The evenings in the Peshawar valley in the winter are long and dark and intimate. They are cold and bleak and full of whispers. Therefore one loves to sit by a log fire look into the flames and mix up dreams with realities. It was a cold winter night and I was sitting by a crackling fire alone as usual. I heard the quick step of my dear old friend, Murtaza Khan outside. “Where are you, friend,” he shouted from fifty yards. “Come in, come in,” I shouted back and opened the door for him. His two bodyguards saluted me and went away to join mine and Murtaza stepped in. He was slim and of more than medium height. He had a long head a large forehead and a dimpled chin. What you noticed at once was his thin determined mouth. Shrewd suspicious eyes, a very lumpy intellectual head and the revolver slung round his shoulder. His clothes were not very clean and his hands were brutal and dirty. You would never think of letting him into your room, but I opened the door and my heart to him, because I knew him and his father knew my father and his grandfather my grandfather.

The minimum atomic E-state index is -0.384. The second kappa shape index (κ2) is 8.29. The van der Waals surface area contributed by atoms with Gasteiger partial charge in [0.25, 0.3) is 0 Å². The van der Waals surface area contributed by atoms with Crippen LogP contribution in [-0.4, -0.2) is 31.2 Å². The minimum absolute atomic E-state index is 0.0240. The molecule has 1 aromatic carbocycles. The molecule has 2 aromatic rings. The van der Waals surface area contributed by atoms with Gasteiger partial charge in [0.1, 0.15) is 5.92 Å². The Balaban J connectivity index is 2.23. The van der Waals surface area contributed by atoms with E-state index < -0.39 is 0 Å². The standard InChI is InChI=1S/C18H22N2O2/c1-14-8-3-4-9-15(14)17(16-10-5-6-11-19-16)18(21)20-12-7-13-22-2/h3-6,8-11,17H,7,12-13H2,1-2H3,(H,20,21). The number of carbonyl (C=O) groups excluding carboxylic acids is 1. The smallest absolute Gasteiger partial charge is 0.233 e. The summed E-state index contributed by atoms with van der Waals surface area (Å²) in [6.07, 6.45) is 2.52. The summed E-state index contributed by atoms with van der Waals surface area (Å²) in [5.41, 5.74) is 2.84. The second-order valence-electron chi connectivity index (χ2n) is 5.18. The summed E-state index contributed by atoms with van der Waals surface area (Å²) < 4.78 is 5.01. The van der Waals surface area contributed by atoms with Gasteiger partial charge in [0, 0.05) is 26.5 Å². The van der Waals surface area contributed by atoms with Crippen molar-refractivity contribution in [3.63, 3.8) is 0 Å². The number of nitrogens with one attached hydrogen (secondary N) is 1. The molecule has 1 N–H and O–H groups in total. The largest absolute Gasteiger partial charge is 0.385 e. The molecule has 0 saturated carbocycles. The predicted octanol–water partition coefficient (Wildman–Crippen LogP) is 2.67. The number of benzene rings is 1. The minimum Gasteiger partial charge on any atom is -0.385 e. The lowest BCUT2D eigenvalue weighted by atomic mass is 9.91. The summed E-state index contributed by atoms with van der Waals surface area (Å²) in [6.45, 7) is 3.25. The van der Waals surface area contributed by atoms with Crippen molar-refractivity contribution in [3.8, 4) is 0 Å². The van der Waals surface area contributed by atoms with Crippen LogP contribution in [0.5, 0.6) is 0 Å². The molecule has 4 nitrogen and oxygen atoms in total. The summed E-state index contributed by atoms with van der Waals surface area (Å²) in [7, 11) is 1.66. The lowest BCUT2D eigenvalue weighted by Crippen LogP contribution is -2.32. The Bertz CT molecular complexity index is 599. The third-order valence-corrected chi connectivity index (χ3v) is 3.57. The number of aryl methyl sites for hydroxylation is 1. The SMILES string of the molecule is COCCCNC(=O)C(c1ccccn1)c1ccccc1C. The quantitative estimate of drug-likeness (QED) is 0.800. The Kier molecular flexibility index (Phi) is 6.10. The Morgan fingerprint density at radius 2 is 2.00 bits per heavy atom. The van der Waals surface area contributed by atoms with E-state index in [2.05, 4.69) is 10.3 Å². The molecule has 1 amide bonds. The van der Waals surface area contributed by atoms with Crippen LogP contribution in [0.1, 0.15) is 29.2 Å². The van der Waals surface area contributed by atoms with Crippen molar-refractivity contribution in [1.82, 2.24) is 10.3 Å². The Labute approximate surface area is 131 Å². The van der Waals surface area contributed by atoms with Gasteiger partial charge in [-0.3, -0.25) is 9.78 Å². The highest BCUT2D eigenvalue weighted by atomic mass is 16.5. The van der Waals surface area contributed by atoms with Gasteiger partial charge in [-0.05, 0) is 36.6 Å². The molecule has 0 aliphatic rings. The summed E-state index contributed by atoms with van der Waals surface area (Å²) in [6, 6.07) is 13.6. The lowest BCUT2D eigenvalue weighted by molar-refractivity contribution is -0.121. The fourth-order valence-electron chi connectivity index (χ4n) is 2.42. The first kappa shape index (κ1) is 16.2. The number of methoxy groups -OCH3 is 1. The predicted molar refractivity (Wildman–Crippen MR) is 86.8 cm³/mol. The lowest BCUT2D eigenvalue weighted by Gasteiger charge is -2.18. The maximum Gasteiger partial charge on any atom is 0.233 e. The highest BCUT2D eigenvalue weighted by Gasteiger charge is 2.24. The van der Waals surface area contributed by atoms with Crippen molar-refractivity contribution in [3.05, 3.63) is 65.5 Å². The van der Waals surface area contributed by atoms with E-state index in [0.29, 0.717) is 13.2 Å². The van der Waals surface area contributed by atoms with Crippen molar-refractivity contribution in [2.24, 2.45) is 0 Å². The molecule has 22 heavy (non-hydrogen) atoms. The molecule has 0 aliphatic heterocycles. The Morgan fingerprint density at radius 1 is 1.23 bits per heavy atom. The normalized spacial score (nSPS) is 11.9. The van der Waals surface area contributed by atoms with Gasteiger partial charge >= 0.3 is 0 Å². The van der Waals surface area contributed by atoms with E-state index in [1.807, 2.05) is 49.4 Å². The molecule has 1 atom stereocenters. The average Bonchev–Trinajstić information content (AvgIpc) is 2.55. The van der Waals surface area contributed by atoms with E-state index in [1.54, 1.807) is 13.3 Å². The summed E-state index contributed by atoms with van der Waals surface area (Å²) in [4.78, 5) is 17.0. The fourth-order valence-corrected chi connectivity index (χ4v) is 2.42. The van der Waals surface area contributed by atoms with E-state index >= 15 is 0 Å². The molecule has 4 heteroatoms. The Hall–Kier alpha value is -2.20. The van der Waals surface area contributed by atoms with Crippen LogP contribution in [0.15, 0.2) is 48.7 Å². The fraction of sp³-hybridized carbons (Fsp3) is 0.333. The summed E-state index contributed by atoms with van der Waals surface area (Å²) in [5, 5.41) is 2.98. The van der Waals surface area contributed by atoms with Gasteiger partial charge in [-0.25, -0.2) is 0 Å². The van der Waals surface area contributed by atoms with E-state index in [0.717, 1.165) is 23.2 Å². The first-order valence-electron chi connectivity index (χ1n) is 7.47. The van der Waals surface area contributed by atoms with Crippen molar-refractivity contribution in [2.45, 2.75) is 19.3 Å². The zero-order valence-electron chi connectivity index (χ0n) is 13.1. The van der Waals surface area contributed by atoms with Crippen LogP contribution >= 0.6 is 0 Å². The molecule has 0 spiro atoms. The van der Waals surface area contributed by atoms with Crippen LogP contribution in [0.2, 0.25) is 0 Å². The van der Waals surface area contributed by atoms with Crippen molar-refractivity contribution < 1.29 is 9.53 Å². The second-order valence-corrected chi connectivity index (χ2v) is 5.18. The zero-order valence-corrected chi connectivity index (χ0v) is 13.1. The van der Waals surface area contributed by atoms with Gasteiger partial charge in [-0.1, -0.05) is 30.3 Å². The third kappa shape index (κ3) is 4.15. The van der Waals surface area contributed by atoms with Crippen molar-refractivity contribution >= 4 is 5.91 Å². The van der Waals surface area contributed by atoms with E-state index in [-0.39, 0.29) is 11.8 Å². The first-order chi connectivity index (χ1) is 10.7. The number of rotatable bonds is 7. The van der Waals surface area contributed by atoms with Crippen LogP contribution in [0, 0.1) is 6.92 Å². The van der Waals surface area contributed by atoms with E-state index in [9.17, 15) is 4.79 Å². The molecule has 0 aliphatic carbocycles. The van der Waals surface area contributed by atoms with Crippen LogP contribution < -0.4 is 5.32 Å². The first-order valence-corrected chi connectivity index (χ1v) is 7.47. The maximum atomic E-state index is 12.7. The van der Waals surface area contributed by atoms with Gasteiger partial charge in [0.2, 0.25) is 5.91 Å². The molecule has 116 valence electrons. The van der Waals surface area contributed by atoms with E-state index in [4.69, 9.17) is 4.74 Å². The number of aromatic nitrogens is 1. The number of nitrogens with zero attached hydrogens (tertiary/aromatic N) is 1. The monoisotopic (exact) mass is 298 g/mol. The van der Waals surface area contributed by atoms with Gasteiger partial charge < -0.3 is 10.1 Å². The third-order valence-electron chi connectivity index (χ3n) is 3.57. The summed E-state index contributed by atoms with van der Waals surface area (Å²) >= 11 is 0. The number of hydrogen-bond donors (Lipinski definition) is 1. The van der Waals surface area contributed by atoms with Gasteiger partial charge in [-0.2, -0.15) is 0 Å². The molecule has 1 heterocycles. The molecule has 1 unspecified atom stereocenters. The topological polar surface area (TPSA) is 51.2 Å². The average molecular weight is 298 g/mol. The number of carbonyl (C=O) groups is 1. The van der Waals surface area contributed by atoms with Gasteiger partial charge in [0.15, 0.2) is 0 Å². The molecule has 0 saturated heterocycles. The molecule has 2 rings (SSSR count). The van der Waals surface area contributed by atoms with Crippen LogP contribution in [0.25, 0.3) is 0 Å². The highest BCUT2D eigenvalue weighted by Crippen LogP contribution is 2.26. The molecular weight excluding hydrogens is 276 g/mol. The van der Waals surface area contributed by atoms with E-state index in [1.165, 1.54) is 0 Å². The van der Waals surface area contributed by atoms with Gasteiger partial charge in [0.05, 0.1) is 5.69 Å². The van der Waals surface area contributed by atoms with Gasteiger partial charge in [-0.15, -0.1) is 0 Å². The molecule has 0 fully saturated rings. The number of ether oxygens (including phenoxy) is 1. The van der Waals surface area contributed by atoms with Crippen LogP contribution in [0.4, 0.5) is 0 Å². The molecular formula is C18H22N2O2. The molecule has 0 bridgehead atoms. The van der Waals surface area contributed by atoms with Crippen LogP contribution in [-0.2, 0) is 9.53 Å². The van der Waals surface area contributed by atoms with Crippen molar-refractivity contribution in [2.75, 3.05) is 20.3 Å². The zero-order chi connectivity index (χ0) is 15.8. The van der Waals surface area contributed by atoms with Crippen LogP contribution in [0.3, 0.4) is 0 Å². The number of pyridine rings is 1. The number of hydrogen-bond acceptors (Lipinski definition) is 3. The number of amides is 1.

He was the eldest child of a proud Khan and had to defend that pride at a very early age when he shot another Khan, who had insulted his old father. He became an outlaw at the age of fifteen, was caught when he was thirty and for fourteen years sampled the torture of Indian jails. On his release, he joined the Nationalist movement and went to jail again and was a notorious prisoner, for he was too weak for and too old for hard labour. So he did what he pleased and caused many headaches to his jailers, and nervous breakdowns to their deputies. He walked in and settled down by the fire. I took the opposite chair. “Commander,” I said, “how is life?” We always called him “commander” because he was a Red Shirt (Khudai Khidmatgar) Commander in 1930. He looked long into the fire and said he was growing too old to know about life. I looked at his suspicious eyes. They were dreamy and straight. They had accepted me as a friend and had dropped their suspicion. So I ventured the question that I had always wanted to ask: “Murtaza, what made you kill your best friend, Atta, just before you were caught?” He looked deeply into my eyes to reassure himself, then looked back into the fire and said, “It was my uncle, the one I hated and still do. You see, I had been and outlaw for twelve years. I had a band of brave followers who robbed people on the roads and in the villages and brought me their booty, because I insured them against starvation and lack of ammunition. I was therefore the pet of my ambitious uncle. He feasted me and supported me and I intimidated his powerful rivals for him. I added to his importance in the eyes of the English rulers, and to his striking power in the minds of the other Khans. I did not know this till too late. I thought he loved me for my sake, because I was his flesh and blood, the son of his brother, and I returned that love and generosity with sincere respect and devotion.